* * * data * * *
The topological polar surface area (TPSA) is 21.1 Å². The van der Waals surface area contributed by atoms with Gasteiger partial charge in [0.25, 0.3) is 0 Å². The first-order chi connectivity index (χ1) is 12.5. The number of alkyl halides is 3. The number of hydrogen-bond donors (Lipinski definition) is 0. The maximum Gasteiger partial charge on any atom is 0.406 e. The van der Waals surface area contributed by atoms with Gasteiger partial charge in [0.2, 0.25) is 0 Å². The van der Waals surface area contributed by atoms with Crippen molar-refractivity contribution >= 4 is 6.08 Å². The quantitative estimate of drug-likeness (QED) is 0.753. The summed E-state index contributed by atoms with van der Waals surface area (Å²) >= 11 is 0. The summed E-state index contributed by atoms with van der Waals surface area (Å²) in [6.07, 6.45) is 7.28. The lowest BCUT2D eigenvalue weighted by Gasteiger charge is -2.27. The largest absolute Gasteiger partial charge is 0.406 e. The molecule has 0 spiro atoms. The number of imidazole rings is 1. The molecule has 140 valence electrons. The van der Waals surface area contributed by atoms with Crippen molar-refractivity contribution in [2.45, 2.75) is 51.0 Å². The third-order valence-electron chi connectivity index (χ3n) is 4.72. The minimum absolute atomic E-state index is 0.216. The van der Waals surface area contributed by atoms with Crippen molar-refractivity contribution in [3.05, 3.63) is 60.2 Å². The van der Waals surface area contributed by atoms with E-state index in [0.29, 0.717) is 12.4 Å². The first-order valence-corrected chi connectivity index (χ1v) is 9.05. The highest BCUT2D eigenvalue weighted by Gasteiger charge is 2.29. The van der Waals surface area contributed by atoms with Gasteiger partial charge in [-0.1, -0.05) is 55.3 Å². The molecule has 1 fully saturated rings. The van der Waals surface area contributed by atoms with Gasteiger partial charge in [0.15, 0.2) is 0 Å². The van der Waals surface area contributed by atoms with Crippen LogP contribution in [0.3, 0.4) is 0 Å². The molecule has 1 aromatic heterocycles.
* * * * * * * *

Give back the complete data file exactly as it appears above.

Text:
The topological polar surface area (TPSA) is 21.1 Å². The van der Waals surface area contributed by atoms with Gasteiger partial charge in [0.25, 0.3) is 0 Å². The first-order chi connectivity index (χ1) is 12.5. The number of alkyl halides is 3. The number of hydrogen-bond donors (Lipinski definition) is 0. The maximum Gasteiger partial charge on any atom is 0.406 e. The van der Waals surface area contributed by atoms with Gasteiger partial charge in [0.2, 0.25) is 0 Å². The van der Waals surface area contributed by atoms with Crippen molar-refractivity contribution >= 4 is 6.08 Å². The quantitative estimate of drug-likeness (QED) is 0.753. The summed E-state index contributed by atoms with van der Waals surface area (Å²) >= 11 is 0. The summed E-state index contributed by atoms with van der Waals surface area (Å²) in [6.07, 6.45) is 7.28. The lowest BCUT2D eigenvalue weighted by Gasteiger charge is -2.27. The largest absolute Gasteiger partial charge is 0.406 e. The molecule has 0 spiro atoms. The number of imidazole rings is 1. The molecule has 140 valence electrons. The van der Waals surface area contributed by atoms with Crippen molar-refractivity contribution in [2.45, 2.75) is 51.0 Å². The third-order valence-electron chi connectivity index (χ3n) is 4.72. The minimum absolute atomic E-state index is 0.216. The van der Waals surface area contributed by atoms with Crippen molar-refractivity contribution in [3.05, 3.63) is 60.2 Å². The van der Waals surface area contributed by atoms with E-state index in [0.29, 0.717) is 12.4 Å². The first-order valence-corrected chi connectivity index (χ1v) is 9.05. The highest BCUT2D eigenvalue weighted by Gasteiger charge is 2.29. The van der Waals surface area contributed by atoms with Gasteiger partial charge in [-0.1, -0.05) is 55.3 Å². The molecule has 1 fully saturated rings. The van der Waals surface area contributed by atoms with Gasteiger partial charge in [0.15, 0.2) is 0 Å². The van der Waals surface area contributed by atoms with Crippen LogP contribution in [0.3, 0.4) is 0 Å². The molecule has 1 aromatic heterocycles.